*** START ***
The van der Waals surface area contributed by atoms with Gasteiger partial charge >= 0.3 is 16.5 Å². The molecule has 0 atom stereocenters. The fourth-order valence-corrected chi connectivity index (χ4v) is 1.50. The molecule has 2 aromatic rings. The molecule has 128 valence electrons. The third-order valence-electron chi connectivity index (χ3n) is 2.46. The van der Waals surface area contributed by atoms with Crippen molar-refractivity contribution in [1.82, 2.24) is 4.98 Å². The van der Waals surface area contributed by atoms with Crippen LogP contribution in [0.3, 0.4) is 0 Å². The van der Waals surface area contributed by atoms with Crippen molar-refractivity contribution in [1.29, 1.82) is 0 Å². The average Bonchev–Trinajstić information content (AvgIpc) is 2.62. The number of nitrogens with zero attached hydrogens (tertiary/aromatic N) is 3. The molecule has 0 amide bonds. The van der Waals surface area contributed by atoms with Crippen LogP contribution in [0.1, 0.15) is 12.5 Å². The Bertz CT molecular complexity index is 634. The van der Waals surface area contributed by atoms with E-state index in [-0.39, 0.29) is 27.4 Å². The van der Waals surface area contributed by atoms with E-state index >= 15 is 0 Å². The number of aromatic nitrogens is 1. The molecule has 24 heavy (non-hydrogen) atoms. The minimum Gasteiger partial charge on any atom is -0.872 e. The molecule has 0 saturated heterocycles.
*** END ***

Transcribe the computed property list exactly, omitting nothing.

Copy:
The van der Waals surface area contributed by atoms with Gasteiger partial charge >= 0.3 is 16.5 Å². The molecule has 0 atom stereocenters. The fourth-order valence-corrected chi connectivity index (χ4v) is 1.50. The molecule has 2 aromatic rings. The molecule has 128 valence electrons. The third-order valence-electron chi connectivity index (χ3n) is 2.46. The van der Waals surface area contributed by atoms with Crippen molar-refractivity contribution in [1.82, 2.24) is 4.98 Å². The van der Waals surface area contributed by atoms with Crippen LogP contribution in [0.3, 0.4) is 0 Å². The van der Waals surface area contributed by atoms with Crippen molar-refractivity contribution in [1.29, 1.82) is 0 Å². The average Bonchev–Trinajstić information content (AvgIpc) is 2.62. The number of nitrogens with zero attached hydrogens (tertiary/aromatic N) is 3. The molecule has 0 amide bonds. The van der Waals surface area contributed by atoms with Crippen LogP contribution in [0.1, 0.15) is 12.5 Å². The Bertz CT molecular complexity index is 634. The van der Waals surface area contributed by atoms with E-state index in [-0.39, 0.29) is 27.4 Å². The van der Waals surface area contributed by atoms with E-state index >= 15 is 0 Å². The number of aromatic nitrogens is 1. The molecule has 24 heavy (non-hydrogen) atoms. The minimum Gasteiger partial charge on any atom is -0.872 e. The molecule has 0 saturated heterocycles.